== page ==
When our oldest son got his driver's license almost three years ago, we upgraded one of our vehicles and provided him with our oldest one to drive. At the time it didn't exactly qualify as a clunker, but it ran a little noisy and in some spots it was losing the inevitable northern country battle with rust. And at least one tire always seemed have a slow leak.

    When our oldest son got his driver's license almost three years ago, we upgraded one of our vehicles and provided him with our oldest one to drive. At the time it didn't exactly qualify as a clunker, but it ran a little noisy and in some spots it was losing the inevitable northern country battle with rust. And at least one tire always seemed have a slow leak.

    He's off at college now with a less-clunky vehicle, and our family has passed down to our youngest son, who just got his license, the now considerably clunkier vehicle his older brother formerly drove.

    Obviously, it's not the most technically advanced vehicle. The first thing our youngest son did on that glorious day when he first settled in behind the wheel as an officially licensed driver was buy an adapter so he could play songs on his iPhone through the vehicle's factory stereo. I came home from work that afternoon and he was parked in the driveway with his head down, and I immediately assumed he was sitting there texting, Snapchatting, Instagramming, or whatever.

    The vehicle was idling, so I waited for him to shut it off and exit. I figured, even though he wasn't actually operating a moving vehicle, it would be an opportune time to hammer home once again the absolute intolerance his parents have for any distracted driving he might consider partaking in. We're not about to pretend that either one of our sons is an angel, no matter what behaviors we're talking about, but when it comes to communicating via their phones while they're driving, we'd like to think we have instilled an enhanced degree of intensity in both of our sons when it comes to our white-hot hatred for distracted driving.

    Turns out, our youngest son was simply hooking up his iPhone radio adapter, and he needed to have the car on while doing so.

    I'm obsessed with distracted driving, so much so that I'm probably distracted at least somewhat myself as I drive around and incessantly attempt to spot other motorists behind the wheel with their heads down. "Get off your damn phone!" I typically yell in my vehicle. If they could hear me, the suspected distracted drivers would probably yell back, "Stop watching me and watch the damn road, you hypocrite!"

    They’d be right, because I'm one to talk. While I don't stare at my phone while I'm driving, I have recently become the poster child for a new kind of distracted driving, a strain of distraction behind the wheel brought on by operating a newer vehicle with so many technological and communication capabilities that my head twirls on a swivel and for a couple of seconds here and there it seems like I forget I'm even driving.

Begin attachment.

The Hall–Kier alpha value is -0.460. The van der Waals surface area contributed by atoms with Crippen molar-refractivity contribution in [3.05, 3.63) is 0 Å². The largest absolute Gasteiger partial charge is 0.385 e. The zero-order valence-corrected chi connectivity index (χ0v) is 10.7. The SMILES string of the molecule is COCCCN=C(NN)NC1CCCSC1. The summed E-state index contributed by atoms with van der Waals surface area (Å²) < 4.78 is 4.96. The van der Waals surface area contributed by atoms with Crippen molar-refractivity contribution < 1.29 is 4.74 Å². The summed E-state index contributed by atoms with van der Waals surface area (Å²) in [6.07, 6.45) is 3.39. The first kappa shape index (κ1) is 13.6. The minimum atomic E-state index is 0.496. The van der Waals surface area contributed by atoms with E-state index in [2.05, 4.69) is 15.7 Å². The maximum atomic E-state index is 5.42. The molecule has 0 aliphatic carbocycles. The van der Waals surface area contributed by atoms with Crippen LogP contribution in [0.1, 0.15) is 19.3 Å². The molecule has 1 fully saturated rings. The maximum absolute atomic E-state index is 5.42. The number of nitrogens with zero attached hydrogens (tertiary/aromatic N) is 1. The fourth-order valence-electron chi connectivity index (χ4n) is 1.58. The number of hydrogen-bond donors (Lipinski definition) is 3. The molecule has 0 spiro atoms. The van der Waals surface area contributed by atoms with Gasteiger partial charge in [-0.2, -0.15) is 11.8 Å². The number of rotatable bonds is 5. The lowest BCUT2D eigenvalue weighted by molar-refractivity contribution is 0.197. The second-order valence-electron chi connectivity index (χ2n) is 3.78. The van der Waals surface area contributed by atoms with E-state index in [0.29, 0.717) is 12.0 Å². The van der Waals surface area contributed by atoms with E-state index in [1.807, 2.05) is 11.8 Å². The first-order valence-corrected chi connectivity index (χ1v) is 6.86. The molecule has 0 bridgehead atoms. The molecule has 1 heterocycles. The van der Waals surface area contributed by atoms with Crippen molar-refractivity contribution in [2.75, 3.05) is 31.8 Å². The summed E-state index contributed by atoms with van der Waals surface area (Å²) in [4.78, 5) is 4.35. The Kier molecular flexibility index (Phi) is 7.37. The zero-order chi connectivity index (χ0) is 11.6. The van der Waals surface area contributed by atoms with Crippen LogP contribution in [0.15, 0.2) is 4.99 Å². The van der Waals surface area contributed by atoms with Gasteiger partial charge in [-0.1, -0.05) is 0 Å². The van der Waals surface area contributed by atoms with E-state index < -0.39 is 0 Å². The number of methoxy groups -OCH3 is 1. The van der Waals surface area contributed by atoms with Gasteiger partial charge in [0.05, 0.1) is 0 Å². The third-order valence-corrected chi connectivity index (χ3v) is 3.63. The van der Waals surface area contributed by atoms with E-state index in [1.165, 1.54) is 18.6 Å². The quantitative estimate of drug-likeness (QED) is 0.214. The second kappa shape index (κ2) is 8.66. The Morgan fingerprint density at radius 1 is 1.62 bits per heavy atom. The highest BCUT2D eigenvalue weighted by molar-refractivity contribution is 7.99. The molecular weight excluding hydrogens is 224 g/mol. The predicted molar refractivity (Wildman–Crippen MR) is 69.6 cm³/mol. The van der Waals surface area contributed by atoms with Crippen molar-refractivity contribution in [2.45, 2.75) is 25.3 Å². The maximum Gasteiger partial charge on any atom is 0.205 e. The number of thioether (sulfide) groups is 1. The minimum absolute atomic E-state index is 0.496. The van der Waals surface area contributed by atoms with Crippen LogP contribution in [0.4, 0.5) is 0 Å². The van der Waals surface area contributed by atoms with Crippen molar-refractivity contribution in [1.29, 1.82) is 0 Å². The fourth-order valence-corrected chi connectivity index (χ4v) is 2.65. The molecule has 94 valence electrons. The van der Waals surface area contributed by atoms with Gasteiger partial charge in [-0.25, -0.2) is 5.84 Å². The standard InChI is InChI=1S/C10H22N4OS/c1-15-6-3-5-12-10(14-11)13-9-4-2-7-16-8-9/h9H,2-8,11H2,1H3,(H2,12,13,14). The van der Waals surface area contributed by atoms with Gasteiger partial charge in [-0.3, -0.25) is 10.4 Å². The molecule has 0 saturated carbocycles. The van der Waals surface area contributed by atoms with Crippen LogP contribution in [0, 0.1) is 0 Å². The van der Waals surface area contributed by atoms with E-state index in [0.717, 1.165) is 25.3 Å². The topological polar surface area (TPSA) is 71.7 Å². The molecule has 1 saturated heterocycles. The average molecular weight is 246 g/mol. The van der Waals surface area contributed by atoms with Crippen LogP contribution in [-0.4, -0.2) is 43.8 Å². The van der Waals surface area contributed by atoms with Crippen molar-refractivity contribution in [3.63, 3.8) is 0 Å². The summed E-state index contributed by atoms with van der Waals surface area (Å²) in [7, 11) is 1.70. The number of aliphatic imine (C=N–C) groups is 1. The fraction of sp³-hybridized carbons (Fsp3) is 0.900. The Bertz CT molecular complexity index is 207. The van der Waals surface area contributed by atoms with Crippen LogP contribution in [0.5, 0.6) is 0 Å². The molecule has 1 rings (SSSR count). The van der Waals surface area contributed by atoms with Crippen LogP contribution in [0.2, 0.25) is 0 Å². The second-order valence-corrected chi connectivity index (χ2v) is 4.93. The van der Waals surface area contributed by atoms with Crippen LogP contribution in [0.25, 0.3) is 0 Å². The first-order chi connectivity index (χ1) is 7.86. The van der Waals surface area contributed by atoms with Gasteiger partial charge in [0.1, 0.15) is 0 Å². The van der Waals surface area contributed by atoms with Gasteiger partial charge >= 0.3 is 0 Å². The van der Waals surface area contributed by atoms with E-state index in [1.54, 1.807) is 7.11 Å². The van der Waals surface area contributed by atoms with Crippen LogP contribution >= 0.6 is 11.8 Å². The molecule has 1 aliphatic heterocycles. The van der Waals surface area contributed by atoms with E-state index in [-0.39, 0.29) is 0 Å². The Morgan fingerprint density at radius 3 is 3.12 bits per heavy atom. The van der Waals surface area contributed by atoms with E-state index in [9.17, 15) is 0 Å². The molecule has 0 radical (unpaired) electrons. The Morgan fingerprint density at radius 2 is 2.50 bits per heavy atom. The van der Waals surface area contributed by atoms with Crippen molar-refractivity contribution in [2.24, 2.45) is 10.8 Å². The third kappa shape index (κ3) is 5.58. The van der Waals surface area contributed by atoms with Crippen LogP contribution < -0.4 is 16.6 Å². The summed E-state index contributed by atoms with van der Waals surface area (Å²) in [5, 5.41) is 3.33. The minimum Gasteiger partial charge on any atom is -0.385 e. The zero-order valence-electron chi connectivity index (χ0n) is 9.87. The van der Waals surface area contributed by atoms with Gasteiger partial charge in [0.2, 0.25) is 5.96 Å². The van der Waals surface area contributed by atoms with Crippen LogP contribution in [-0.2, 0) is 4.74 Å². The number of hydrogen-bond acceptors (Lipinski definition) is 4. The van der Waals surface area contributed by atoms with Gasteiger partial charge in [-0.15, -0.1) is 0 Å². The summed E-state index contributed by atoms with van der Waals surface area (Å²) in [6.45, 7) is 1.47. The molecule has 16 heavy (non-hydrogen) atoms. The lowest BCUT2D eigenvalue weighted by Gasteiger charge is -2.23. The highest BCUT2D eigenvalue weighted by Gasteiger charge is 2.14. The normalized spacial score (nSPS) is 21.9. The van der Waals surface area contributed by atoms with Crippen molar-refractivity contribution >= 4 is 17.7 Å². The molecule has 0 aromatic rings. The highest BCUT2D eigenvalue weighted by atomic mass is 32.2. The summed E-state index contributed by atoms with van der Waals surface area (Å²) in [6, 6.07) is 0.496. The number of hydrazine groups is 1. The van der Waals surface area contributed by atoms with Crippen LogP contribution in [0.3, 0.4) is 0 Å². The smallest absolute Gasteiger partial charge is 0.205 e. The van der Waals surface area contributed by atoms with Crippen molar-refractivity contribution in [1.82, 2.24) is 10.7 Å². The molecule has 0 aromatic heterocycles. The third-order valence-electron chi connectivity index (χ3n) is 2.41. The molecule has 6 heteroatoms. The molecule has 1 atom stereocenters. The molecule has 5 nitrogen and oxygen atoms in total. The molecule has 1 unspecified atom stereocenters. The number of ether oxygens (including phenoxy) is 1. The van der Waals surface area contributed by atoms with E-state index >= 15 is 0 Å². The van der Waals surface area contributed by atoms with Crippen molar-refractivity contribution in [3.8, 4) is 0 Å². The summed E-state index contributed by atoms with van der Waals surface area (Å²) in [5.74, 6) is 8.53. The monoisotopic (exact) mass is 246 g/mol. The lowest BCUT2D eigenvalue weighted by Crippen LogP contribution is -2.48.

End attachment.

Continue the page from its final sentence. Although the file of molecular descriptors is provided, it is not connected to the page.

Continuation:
The pickup is basically a massive metal computer on wheels...a mobile entertainment and communication system, and I’m the human dope behind the wheel trying to keep it all straight. It’s its own mobile wireless hotspot. It charges wireless devices without having to plug them into anything. There’s so much constantly changing data on the “Driver Information” screen in the instrument panel, I find myself obsessed with the variations in the pickup’s fuel economy/gas mileage from second to second, so I stare at the interactive digital readout instead of the road. Do I want to play my favorite song playlist on my iPhone? Or am I in the mood for some Pandora Radio? Or should I justify my subscription to Sirius/XM Satellite Radio and scroll through some of my saved "favorite" stations? Oh, I'm getting a phone call? A text? Well, answer it, I tell my pickup, and soon I'm partaking in so-called "hands-free" communication via phone calls and back-and-forth texting conversations.

    But is my mind as free as my hands, which are able to grasp the steering wheel instead of tapping on a phone screen? I doubt it. My mind is fully occupied, and the more I ponder it, I don’t think I dare attach percentages to how much of my mind is focusing on the task at hand - driving - and how much is concentrating on what song I want to hear next or who happens to be calling me or texting me. The ratio might make me a little queasy.

    I’ve long thought that if a new teen driver is going to be lucky enough to be provided some wheels, those wheels better not be too nice. The vehicle should be reasonably safe and in decent running order, but no teenager should ever be given a vehicle considerably nicer than what most of his friends’ parents drive. You’re just tempting karma, and why spoil kids more than they already are?

    Yes, let the kids drive clunkers. And if they’re tempted to use their phones while driving, let them eternally fear the merciless wrath of their wonderfully obsessive anti-distracting driving parent crusaders.